Newsletter

EX-CONGRESSMAN INDICTED IN TERRORISM-FUNDING CASE

This is a fascinating case which will bear close watching. A number of Islamic charities have been designated organisations that finance terrorism. It would be better to read the allegations in the Washington Post article than to repeat them here, because a quick read of the piece suggests some stretching of definitions as has occurred elsewhere in the prosecuton of Islamic charities. There is another case in Texas, at least part of which is being retried at present.The reader should work out the issues for her or himself.

CYBERTERRORIST 007

Interesting piece on the use of the internet to recruit and organise , alleging that individual actions too can be organised via the internet, avoiding face to face encounters. This piece fits in with the general argument that both organised crime and terrorism have moved away from solid hierarchical structures to networks and now to individuals linked only by communication through various internet technologies.
Of course, there are those who long argued that hierarchical structures were mythical and that the President’s Task Force on Organised crime in the late 1960s chose the wrong model. Indeed more recently, Petrus van Duyne and Klaus von Lampe have argued that cross-border smuggling networks are much more informal than both criminologists and investigators believed. This next step presents legal problems, especially in distinguishing innocent activity from criminal activity. For the moment, guilt is assumed and innocence has to be proved.
The piece also illustrates how the concept of “cyberterrorism” continues to develop

FBI WANTS INSTANT ACCESS TO BRITISH IDENTITY DATA

OK, it’s a Guardian article and suffers from all the problems pointed out by Ludo in his comment on the entry on the Prum treaty. The small print shows that this isn’t specific to the UK-US relationship. But it does seem to be another attempt to evade judicial supervision of data exchange by designating “cyberspace” outside a single country’s jurisdiction.
The FBI and other national police agencies have never been great believers in human rights. Nor in the rights of second country nationals, let alone third country ones.

REVIEW OF BOOK ON CAMORRA

Sounds like a difficult read. Review is by the author of a book on the Sicilian Mafia. He does recommend it, but after much critical comment. Perhaps an SGOC reader could provide a review too?

CORRUPTION HELPING NEW FINES WORK

Moscow Times article explaining that the possibility of receiving a bribe makes it more likely that the traffic police will enforce the law. You have to read it for yourself!

NEW AIC PAPER ON LAW ENFORCEMENT RESPONSES TO TRAFFICKING IN PERSONS

Fiona David’s new paper in the Australian Institute of Criminology’s Trends and Issues series on “Law enforcement responses to trafficking in persons: challenges and emerging good practice”. Bit of an executive summary, but there’s an agenda for PhD students to think about and a useful bibliography. Well worth a read…It will leave you hungry for more!

FBI CLAIMS VIOLENT CRIME DOWN IN US

Usual lazy piece of journalistic reporting which doesn’t tell readers how data recorded and whether any changes have been made in what is recorded. Nor does the journalist tell us whether there is agreement from victim surveys. At least we are told that no absolute numbers have been given: only percentages. A link to the full report is available at: http://www.fbi.gov/page2/jan08/ucr_statistics010708.html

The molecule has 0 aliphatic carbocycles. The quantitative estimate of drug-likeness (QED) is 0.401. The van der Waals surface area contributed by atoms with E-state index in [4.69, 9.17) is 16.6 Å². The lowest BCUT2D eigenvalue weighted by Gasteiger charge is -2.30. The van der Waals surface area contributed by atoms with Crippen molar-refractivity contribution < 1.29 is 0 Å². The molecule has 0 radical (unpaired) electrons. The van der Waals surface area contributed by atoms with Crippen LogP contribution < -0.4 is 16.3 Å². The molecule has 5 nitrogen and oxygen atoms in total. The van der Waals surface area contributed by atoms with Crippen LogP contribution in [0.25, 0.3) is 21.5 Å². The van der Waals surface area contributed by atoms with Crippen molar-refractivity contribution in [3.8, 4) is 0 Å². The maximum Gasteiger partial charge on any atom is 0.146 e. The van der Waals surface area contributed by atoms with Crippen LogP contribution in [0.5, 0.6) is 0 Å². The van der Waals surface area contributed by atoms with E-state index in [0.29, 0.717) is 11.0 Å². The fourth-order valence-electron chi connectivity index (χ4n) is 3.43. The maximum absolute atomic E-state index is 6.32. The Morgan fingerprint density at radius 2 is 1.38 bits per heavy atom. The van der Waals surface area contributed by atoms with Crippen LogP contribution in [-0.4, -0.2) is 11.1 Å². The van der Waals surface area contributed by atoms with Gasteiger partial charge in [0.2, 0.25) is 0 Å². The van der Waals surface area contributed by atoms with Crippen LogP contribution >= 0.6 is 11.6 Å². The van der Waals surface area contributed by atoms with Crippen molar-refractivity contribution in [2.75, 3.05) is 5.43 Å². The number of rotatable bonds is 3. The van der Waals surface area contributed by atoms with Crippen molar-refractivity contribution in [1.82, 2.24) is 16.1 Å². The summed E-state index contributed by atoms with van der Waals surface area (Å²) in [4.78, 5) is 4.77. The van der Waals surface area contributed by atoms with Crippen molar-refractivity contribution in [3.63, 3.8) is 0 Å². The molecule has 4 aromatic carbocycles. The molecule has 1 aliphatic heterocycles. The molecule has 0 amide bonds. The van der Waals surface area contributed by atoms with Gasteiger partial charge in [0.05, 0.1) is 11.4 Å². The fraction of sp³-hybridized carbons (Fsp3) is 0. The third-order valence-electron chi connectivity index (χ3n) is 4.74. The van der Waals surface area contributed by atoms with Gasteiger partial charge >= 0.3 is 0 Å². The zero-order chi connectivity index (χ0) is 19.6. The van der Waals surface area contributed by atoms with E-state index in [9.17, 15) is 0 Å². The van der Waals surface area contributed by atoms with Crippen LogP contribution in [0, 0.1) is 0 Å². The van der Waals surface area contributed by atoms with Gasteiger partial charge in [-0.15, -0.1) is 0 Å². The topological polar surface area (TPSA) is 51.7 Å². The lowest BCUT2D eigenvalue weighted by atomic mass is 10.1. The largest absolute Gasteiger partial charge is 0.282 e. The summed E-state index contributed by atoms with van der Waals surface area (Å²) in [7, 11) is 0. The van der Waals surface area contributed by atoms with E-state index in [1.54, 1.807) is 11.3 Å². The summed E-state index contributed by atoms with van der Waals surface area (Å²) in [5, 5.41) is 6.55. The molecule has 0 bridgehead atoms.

To give the FBI its due, the press release includes the following disclaimer:
“Because of the complexities involved, the FBI makes no attempt to interpret the data, which we leave to criminologists and sociologists. And, as always, we caution against ranking or comparing crime rates in cities from year to year, which do not account for the many variables that impact the volume and scope of crime in specific locations.”
Now someone somewhere probably discusses this in their blog. It would be great if SGOC members started their own discussion by commenting on the figures in this blog.

FLORENCIA 13 GANG MEMBERS INDICTED IN LOS ANGELES

A very confused article about a Los Angeles gang called Florencia 13 in the Washington Post, the central part of which looks like a prosecutor’s department press release. George Tita,a criminologist, is quoted towards the end of the piece denying the central theme of racially motivated violence between gangs. The case has presumably still to come to court. 102 people charged. Someone will already be writing the book.

CHANGING DUTCH POLICY ON BROTHELS

A Dutch Court upholds Amsterdam City Council’s case that the Yab Yum Club was taken over by Hells Angels and that the Council had the right to close it. This follows a decision in September 2007 to close one third of the “windows” in the red light district http://news.bbc.co.uk/1/hi/world/europe/7005768.stm
Lots of links from the BBC articles, but mostly to newspaper articles.

SWEDISH POLICY AGAINST “CUSTOMERS” OF PROSTITUTES

There will be a great deal of coverage of Swedish policy as the UK considers adopting a similar approach. This Guardian article skates over many of the issues that require research. It will be a bit like Dutch drug policy! Any links to proper evaluation research will be gratefully accepted. Trafficking gets a passing mention.

News Paper | Newsletter